The Challenger crash at Aspen at the beginning of this year was an extraordinary example of a landing accident that ended in a fatal runway excursion. The pilot was cleared to land on runway 15 with a high tailwind – for noise abatement reasons – but did not challenge the clearance. Pilots can ask for runway 33 if there are high tailwinds on 15, but 33 has a slight down slope. The touchdown seems also to have taken place at a high indicated airspeed as well as what must have been a frighteningly high groundspeed, with the 20kt (37km/h) tailwind and the almost 8,000ft airfield elevation, because the aircraft bounced and ballooned, the pilot lost control and the aircraft came to rest inverted.

The National Transportation Safety Board will want to understand why the pilot decided to go ahead with the high-risk approach, and later not to go around when the aircraft bounced. The FSF’s observation, from data, that business aviation is even more liable that the airlines to approach and landing accidents and runway overruns may be useful information on its own, but the circumstances or mindset that leads to this state of affairs need to be understood if the risk is to be managed.

Business aircraft have similar levels of cockpit automation to airliners, so it is valid to wonder whether the loss of traditional pilot flying skills that the airlines are experiencing has also transferred to business aviation. Looking at the individual fatal accidents that happened in 2013, among the eight jet fatals, four happened at night or in poor visibility, and among the 17 turboprop fatal accidents, six occurred at night or in poor weather. Among those jet accidents three involved loss of control in flight, and among the turboprops four of them did. On its own that is not enough of a sample to draw reliable conclusions, but maybe chief pilots ought to be asking questions about whether their crews’ instrument flying skills get sufficient refreshment in recurrent training.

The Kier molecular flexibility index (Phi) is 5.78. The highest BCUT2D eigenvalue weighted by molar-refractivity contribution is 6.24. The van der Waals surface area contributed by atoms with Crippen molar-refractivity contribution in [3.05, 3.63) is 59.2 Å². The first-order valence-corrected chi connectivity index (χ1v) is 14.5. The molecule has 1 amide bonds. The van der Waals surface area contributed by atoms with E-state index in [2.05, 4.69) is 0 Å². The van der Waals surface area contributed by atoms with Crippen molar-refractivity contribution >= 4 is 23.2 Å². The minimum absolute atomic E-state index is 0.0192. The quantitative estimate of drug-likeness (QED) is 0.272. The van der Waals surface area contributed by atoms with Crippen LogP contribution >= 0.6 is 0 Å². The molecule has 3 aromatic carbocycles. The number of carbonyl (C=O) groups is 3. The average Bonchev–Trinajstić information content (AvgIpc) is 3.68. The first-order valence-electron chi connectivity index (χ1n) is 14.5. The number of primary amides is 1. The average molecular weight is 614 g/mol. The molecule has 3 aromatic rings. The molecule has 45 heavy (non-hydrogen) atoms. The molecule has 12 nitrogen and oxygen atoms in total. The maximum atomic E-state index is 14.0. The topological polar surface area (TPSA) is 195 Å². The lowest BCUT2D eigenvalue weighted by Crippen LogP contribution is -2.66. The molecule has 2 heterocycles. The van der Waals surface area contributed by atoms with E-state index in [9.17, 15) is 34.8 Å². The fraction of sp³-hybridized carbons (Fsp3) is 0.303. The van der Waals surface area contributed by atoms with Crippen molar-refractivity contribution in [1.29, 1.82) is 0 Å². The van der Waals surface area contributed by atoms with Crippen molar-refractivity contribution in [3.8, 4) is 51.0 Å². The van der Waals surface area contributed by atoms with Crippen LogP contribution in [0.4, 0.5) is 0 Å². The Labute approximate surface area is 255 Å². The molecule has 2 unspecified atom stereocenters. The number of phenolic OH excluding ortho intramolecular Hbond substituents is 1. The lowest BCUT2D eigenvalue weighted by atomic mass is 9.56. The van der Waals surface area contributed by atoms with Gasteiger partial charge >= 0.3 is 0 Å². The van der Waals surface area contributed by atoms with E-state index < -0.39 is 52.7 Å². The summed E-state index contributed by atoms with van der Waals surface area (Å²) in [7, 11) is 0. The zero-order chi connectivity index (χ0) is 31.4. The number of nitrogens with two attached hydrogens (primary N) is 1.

Business aircraft pilots, however, would be expected to get more time carrying out hand flying and circling approaches because, by the nature of their job, they are more likely than airline pilots to fly to secondary airports and even simple airfields, even if most of the time they fly instrument landing system approaches like their heavy metal counterparts. The fact that they face more frequent exposure to visual or non-precision approaches, however, is a quantifiable risk, so the skills required for visual flying and circling approaches cannot be taken for granted either.

One of the fatal jet accidents and four of the turboprop ones appear to have been cases of CFIT, usually during approach but also during early descent. Where airlines have been required to fit terrain awareness warning systems (TAWS), which has reduced dramatically the incidence of CFIT in commercial air transport, TAWS is not mandated for smaller aircraft.

Among the jet fatal accidents, four happened just after take-off or in the climb. Also, several of the accidents involved mishandled go-arounds, which have been a rising problem for the airlines in the past few years. In a few of the cases, engine failure or loss of power in twins appears to have been a factor, but in turbine aircraft the remaining engine should be able to cope if there are no other problems. When the final investigation reports become available, a study is needed to discover why climbing away from an airfield seems to have become a risky operation.

At this year’s FSF BASS, Burin called for the industry to collect, pool and analyse incident data as well as accidents, and to become predictive in its approach to safety management. As he said to the delegates in San Diego: “We now have the capability to be predictive in our safety efforts – but is the system ready to take advantage of this capability?”